A Digital Timeline

A History of Digital Technology

1994 to 2006

Compiled by Skip Schiel

(added December 27, 2005
revised March 3, 2019)


An attempt at charting the trajectory of digital technology, with special attention to graphical applications. Comments solicited, corrections gladly considered, links and images most graciously desired. (Special note: those attributed as inventors or creators more often were joined by many others, some named, some not. And dates are often only approximations.)

Beginnings - 1900

1901 - 1959

1960 - 1979

1980 - 1985

1986 - 1995


First Smart Phone: the IBM Personal Communicator, The Simon

Communicator next to an iPhone 4S

The phone had no web browser — heck, computers were just getting decent browsers back then — but email access was a big selling point. It could send faxes, too, which is a technology people haven’t been able to completely kill off yet despite decades of trying.

It was big and expensive, but not insanely so.

By today’s standards, of course, Simon was clunky and outrageously priced. But for a do-it-all gizmo in the mid-’90s, its $1,100 price tag should elicit a mere shrug from most of us nowadays. And if you signed a two-year contract with BellSouth, you could get it for $900; that subsidized price eventually dropped to $600.

The phone itself measured 8 inches long by 2.5 inches wide by 1.5 inches thick, and weighed two ounces north of a pound. That’d be pretty clunky today, but we’re talking about the ’90s here.

—Doug Aamoth

Internet's 25th anniversary


Tim Berner-Lee

40 million people connected to the Internet, more that $1 billion commerce per year, rapidly growing internet companies like Netscape




Athlon processor

Advanced Micro Devices


Athlon processor

This processor competes successfully with Pentium chips




Giant Magneto-Resistive heads



A new technology used in IBM's Deskstar 16 GP, a 16.8 GB drive, bringing down the cost of memory to 25 cents per megabyte




Pentium II




A 7.5 million transistor processor incorporates MMX technology, which is designed specifically to process video, audio, and graphics data efficiently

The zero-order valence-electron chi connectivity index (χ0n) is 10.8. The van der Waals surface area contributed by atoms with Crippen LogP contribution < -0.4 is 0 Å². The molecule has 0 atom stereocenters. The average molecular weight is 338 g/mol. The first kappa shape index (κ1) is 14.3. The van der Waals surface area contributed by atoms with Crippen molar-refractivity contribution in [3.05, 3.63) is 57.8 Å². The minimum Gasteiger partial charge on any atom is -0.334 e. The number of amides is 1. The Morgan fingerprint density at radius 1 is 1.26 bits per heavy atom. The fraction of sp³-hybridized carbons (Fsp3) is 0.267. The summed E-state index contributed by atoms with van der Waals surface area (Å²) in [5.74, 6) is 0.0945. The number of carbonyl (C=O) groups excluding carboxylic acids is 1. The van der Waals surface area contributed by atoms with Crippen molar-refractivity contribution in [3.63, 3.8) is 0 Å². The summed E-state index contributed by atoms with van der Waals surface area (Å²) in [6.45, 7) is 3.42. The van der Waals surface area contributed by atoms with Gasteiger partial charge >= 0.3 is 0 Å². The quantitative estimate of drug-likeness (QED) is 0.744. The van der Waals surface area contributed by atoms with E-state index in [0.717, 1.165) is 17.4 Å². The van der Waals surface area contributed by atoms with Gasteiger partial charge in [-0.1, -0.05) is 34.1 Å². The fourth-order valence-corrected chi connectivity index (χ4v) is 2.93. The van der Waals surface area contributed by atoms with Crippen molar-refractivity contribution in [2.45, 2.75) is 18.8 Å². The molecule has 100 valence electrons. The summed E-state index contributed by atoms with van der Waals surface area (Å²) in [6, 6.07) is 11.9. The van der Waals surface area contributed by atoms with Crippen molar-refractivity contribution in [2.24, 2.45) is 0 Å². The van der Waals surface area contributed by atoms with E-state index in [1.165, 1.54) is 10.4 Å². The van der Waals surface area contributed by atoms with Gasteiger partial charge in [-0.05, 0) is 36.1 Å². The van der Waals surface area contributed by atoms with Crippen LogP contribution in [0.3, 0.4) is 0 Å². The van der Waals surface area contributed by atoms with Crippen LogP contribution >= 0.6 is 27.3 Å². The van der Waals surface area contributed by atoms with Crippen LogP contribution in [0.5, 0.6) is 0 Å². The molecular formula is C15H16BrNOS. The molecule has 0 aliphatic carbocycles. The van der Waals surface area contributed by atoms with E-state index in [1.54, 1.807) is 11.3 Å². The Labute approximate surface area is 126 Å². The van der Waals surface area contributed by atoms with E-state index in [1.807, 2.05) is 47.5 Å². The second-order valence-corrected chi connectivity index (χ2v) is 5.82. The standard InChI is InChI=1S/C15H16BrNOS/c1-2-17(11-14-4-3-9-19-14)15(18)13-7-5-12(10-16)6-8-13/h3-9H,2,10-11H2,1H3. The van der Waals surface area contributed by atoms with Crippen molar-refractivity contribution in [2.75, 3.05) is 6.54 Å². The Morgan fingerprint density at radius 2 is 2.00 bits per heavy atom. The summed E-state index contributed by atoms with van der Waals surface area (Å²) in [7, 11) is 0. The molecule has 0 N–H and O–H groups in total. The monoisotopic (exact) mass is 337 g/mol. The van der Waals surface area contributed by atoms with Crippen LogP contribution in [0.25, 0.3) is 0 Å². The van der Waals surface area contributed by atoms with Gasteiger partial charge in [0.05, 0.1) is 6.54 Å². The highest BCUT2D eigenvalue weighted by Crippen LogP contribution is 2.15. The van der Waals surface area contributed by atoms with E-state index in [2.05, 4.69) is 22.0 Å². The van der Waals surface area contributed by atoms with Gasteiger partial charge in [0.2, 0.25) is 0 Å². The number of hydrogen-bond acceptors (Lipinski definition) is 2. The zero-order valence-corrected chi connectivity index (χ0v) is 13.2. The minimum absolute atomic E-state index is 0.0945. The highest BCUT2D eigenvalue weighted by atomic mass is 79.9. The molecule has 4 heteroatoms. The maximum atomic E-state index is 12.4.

DVD-RAM drive


5.2 GB rewriteable capacity on a double-sided cartridge, enough to hold a full length 2 hr movie (not be confused with DVD-ROM)



iPod is not based on a new concept. Companies before Apple released hard drive based music players, but none had the charm and elegance in the Apple implementation. Unlike the competitors, the iPod used a high speed FireWire interface to transfer files on and off of it, and it used a tiny hard drive, that made the device a quarter of the size of comparable products.


Wearable computer

A person's computer should be worn, much as eyeglasses or clothing are worn, and interact with the user based on the context of the situation. With heads-up displays, unobtrusive input devices, personal wireless local area networks, and a host of other context sensing and communication tools, the wearable computer can act as an intelligent assistant, whether it be through a Remembrance Agent, augmented reality, or intellectual collectives.

—Wearable Computing, MIR

20th anniversary of the MacPlus

Things haven't changed as much as the hype would have it. I think that years from now, when the details have been washed away by the acid rains of time, four major commercial events will stand out in the history of personal computers: the advent of the microprocessor which drove prices of computers down to the point where individuals could buy them and led to the first flowering of the present computer revolution, the ascendancy of the software industry and the shift from "users will program them" to "users will run software packages", the Mac interface and its followers which brought the benefits of computers to a far broader audience and fundamentally changed the way we use computers of all sizes and software of all kinds, and (to tread on dangerous ground since the event is relatively recent) the blossoming of the Internet. To sum up the history: cheap hardware, application, software, human interface, & internet.

—Jef Raskin



More coming, please check back: anyone have suggestions? Please send to me, Skip Schiel, at skipschiel (at) gmail.com.


General references  


A Recent HISTORY OF THE INTERNET (as of March 2018) by The Beacon

Computer Technology Timeline by The Bookmark

Chronology of Personal Computers

A Chronology of Computer History

Computing History, Myths and Legends (Ian Darwin)

A Brief History of Computer Technology


History of Communication From Cave Drawings
To The Web
(Thanks to Kelly Carter & her student Ashley)


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